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Can somebody explain as concrete as possible, how the change of temperature and the change of pH leads to deviations of this law?

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  • $\begingroup$ I don't understand what you mean. Lambert Beer law apply for fixed temperature and pH. $\endgroup$ – user1420303 Mar 18 '15 at 15:41
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A compound S follows the Lambert-Beer law if the absorbance $E_\lambda$ at a particular wavelength $\lambda$ is proportional to the concentration $c$ of S.

\[E_\lambda = \left(\frac{I_0}{I} \right) = \epsilon\cdot c \cdot d \]

A "deviation" is observed when the real concentration $c$ is different from the expected/assumed.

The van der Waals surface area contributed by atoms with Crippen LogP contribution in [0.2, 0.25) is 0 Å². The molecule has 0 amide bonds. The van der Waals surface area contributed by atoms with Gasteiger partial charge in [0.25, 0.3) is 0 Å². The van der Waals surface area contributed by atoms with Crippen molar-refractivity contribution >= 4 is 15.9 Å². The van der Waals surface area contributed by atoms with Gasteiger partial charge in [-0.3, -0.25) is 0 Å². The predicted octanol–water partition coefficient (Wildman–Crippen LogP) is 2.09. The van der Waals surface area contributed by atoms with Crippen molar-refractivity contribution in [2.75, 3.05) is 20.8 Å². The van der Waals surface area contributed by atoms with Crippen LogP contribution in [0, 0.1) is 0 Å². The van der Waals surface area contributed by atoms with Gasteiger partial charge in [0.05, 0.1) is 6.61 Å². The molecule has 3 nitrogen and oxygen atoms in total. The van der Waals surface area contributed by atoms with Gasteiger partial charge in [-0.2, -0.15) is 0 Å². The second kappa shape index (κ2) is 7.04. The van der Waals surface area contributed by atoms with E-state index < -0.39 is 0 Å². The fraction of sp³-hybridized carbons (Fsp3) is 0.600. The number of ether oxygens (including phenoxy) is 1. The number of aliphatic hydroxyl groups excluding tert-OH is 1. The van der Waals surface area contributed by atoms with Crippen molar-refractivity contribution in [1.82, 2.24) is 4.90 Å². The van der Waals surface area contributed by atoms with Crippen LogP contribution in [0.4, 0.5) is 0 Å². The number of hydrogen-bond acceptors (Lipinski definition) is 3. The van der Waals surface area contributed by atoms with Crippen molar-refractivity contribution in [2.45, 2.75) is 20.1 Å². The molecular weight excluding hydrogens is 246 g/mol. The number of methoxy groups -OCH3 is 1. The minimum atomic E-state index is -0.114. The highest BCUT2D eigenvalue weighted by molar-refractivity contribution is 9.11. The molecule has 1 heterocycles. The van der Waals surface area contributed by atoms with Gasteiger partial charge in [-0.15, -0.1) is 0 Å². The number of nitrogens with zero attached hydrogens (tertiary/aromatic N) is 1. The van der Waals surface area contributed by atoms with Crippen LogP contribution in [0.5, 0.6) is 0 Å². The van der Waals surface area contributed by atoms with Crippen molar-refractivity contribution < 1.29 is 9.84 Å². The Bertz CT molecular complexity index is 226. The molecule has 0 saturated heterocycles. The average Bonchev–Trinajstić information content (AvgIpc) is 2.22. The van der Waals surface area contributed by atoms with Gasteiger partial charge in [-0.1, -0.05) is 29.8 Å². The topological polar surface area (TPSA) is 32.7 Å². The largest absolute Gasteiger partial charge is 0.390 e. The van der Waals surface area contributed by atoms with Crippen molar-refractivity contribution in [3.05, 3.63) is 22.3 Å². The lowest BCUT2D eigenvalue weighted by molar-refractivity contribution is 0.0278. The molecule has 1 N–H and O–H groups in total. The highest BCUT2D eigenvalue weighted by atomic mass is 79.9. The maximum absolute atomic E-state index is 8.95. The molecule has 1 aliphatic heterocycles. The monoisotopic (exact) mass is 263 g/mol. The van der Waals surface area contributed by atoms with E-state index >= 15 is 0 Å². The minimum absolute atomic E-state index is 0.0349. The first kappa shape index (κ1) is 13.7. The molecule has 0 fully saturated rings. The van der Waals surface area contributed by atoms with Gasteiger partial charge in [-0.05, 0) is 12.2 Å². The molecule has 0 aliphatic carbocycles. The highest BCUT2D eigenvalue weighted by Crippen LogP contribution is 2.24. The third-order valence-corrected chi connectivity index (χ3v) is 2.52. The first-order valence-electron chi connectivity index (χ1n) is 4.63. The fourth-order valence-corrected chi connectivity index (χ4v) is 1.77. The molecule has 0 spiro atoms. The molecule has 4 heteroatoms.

This may happen if

  1. S is an acid or a base:
    • variation of the pH leads to (de)protonation and forms another species with a completely different absorption spectrum, or at least a different $\epsilon$ at the wavelength under observation
  2. S undergoes a reaction to S' (with different optical properties) at elevated temperatures (or change of pH)
  3. Decrease of temperature or change of pH leads to the formation of a turbid solution from which light is scattered into the detector
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